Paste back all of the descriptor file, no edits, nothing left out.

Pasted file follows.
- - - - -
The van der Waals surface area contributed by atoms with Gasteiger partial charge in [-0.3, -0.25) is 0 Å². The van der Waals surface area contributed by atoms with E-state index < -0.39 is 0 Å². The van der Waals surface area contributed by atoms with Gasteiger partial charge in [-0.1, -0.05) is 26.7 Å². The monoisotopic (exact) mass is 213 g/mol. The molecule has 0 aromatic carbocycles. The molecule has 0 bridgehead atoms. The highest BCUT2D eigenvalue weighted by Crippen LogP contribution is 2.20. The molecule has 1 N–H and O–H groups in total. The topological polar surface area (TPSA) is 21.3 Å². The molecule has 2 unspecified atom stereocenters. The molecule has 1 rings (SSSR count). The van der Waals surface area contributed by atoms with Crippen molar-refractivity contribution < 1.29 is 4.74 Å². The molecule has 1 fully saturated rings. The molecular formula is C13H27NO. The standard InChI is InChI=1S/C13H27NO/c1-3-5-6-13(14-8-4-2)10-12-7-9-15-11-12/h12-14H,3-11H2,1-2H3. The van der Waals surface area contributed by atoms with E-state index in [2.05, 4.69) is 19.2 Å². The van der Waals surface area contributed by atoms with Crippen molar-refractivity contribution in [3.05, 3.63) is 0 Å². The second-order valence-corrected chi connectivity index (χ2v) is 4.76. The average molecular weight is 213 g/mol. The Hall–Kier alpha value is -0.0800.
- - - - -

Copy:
The van der Waals surface area contributed by atoms with Gasteiger partial charge in [-0.3, -0.25) is 0 Å². The van der Waals surface area contributed by atoms with E-state index < -0.39 is 0 Å². The van der Waals surface area contributed by atoms with Gasteiger partial charge in [-0.1, -0.05) is 26.7 Å². The monoisotopic (exact) mass is 213 g/mol. The molecule has 0 aromatic carbocycles. The molecule has 0 bridgehead atoms. The highest BCUT2D eigenvalue weighted by Crippen LogP contribution is 2.20. The molecule has 1 N–H and O–H groups in total. The topological polar surface area (TPSA) is 21.3 Å². The molecule has 2 unspecified atom stereocenters. The molecule has 1 rings (SSSR count). The van der Waals surface area contributed by atoms with Crippen molar-refractivity contribution < 1.29 is 4.74 Å². The molecule has 1 fully saturated rings. The molecular formula is C13H27NO. The standard InChI is InChI=1S/C13H27NO/c1-3-5-6-13(14-8-4-2)10-12-7-9-15-11-12/h12-14H,3-11H2,1-2H3. The van der Waals surface area contributed by atoms with E-state index in [2.05, 4.69) is 19.2 Å². The van der Waals surface area contributed by atoms with Crippen molar-refractivity contribution in [3.05, 3.63) is 0 Å². The second-order valence-corrected chi connectivity index (χ2v) is 4.76. The average molecular weight is 213 g/mol. The Hall–Kier alpha value is -0.0800.